While still not perfectly true and square, there was at least a 50% improvement using this method of adjustment. To achieve even better results shims and spacers would need to be used. I did not have these items on hand at the time, but will certainly be installing some in the not too distant future.
But even after improving the squareness of the frame, the issue still remained.
What eventually did resolve the problem was luckily a simple and easy solution.
After going through the wringer of checking this and that and after pulling the machine half to pieces, a solution was finally discovered!
While I was on the right track, the cause was somewhat related to my second hypothesis, that being a faulty or failed bearing. As it turned out, the bearing on the left-hand side of the gantry was dry as a bone.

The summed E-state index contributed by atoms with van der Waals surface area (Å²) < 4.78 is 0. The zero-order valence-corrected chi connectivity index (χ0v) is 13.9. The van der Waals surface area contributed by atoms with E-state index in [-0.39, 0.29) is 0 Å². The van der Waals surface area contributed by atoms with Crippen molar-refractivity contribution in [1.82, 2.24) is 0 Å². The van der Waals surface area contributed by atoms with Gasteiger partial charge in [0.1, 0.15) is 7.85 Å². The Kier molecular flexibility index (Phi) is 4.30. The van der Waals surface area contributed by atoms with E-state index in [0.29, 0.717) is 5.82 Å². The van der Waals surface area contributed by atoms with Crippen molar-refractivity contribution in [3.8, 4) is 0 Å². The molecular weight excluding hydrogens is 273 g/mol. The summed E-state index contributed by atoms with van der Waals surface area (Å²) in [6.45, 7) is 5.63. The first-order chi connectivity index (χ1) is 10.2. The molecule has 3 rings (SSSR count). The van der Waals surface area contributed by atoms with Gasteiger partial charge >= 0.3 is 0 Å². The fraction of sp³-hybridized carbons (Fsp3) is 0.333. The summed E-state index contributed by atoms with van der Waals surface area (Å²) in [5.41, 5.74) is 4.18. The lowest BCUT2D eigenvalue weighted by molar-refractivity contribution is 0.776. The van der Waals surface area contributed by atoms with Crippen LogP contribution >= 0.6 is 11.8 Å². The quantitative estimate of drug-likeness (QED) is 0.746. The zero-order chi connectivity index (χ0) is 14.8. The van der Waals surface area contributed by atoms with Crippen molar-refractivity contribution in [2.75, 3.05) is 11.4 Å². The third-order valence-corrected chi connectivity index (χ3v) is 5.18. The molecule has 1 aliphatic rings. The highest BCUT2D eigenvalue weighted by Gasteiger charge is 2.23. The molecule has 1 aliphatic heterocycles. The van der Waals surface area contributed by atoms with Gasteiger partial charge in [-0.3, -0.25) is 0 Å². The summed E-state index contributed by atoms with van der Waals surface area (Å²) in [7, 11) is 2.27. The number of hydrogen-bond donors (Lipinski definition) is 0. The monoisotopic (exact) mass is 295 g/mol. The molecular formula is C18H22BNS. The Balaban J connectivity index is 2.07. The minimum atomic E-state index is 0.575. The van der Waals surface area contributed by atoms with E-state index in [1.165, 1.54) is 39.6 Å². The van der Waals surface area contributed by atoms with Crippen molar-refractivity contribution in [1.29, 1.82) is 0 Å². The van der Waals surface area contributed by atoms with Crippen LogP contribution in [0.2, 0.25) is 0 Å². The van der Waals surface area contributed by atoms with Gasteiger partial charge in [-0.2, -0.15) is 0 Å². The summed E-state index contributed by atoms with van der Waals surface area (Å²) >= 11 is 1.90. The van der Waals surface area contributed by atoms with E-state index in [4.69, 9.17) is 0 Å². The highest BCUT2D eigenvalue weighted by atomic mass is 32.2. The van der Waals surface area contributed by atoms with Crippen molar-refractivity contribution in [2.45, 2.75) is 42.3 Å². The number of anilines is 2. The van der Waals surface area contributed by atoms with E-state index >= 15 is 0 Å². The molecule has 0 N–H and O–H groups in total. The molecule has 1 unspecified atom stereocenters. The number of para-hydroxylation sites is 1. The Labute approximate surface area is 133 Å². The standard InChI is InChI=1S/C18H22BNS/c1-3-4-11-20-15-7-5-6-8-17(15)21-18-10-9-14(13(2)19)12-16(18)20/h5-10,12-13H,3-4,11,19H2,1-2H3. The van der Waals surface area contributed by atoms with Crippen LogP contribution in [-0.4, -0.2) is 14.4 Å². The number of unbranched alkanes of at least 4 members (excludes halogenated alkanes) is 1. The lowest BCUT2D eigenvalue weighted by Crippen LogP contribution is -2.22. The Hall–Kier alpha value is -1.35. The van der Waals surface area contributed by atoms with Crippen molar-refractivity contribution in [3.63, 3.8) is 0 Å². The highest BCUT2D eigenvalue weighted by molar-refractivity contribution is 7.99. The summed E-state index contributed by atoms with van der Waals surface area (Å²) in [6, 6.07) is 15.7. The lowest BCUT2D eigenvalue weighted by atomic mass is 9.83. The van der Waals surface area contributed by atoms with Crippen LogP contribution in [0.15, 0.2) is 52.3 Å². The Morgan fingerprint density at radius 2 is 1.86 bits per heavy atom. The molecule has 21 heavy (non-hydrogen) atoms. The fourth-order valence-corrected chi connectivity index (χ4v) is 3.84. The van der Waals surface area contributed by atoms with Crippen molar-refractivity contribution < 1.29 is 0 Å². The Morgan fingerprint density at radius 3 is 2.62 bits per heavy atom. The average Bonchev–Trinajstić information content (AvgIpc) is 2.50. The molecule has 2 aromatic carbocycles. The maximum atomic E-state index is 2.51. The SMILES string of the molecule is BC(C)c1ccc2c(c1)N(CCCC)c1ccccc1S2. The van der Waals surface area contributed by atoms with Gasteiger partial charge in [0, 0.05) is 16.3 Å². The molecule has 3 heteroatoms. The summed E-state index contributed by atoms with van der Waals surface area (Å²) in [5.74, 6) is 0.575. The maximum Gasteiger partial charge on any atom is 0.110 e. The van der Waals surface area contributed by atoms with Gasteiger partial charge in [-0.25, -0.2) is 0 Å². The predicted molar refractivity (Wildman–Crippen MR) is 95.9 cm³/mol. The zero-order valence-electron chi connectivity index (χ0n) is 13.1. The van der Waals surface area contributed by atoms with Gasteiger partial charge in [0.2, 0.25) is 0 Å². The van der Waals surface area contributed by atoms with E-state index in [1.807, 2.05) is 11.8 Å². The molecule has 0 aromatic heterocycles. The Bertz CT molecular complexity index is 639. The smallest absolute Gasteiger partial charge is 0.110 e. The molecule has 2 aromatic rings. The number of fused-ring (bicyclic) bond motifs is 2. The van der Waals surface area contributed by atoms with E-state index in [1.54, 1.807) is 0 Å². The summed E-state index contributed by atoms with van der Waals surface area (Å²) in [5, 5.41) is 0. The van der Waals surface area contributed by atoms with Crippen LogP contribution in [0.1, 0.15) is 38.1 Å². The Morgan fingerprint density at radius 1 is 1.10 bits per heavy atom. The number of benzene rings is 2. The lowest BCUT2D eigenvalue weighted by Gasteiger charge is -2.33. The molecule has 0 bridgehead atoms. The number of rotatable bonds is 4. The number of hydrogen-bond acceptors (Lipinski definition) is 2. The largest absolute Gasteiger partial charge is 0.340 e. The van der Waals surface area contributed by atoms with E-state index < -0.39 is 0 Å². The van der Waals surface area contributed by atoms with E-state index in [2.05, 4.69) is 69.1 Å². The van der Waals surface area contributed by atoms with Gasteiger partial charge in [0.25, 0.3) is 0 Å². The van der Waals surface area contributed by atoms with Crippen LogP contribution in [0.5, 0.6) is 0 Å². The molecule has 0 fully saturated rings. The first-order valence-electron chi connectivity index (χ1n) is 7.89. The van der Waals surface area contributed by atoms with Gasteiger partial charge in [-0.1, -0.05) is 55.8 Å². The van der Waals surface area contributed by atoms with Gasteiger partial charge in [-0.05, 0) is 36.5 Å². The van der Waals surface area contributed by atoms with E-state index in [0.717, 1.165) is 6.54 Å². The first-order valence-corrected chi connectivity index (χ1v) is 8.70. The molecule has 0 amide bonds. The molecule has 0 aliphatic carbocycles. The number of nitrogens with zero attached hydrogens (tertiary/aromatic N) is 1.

This linear style bearing, with a piece of 12mm rod and 2 cylindrical bearings over the top, had simply run out of lubrication. Each time it tried to move back and forth it was catching on the steel, the motor couldn’t overcome this amount of friction.
On a whim, I gave the rod a squirt of spray lubricant. And wouldn’t you know it, that was all it was. Finally, fixed!
A Lesson Learnt
While taking apart the K40 was a worthwhile learning experience in understanding it’s assembly and design, the most valuable lesson was that sometimes it’s the simplest solution that may in fact be the answer.
As you read earlier, my original hypotheses involved removing significant amounts of the laser’s componentry. In chasing the cause of the problem the machine was dismantled to within an inch of its life, yet the eventual fix took all of 5 seconds to apply and yielded instantaneous results.
While hindsight is 20/20, a good place to start when dealing with any technical issue is to look at the simplest possible solutions. Had I done so, it would have saved much effort and frustration.
At least this K40 is once again cutting away nicely.
Be Sure To Check Out My Other K40 CO2 laser articles: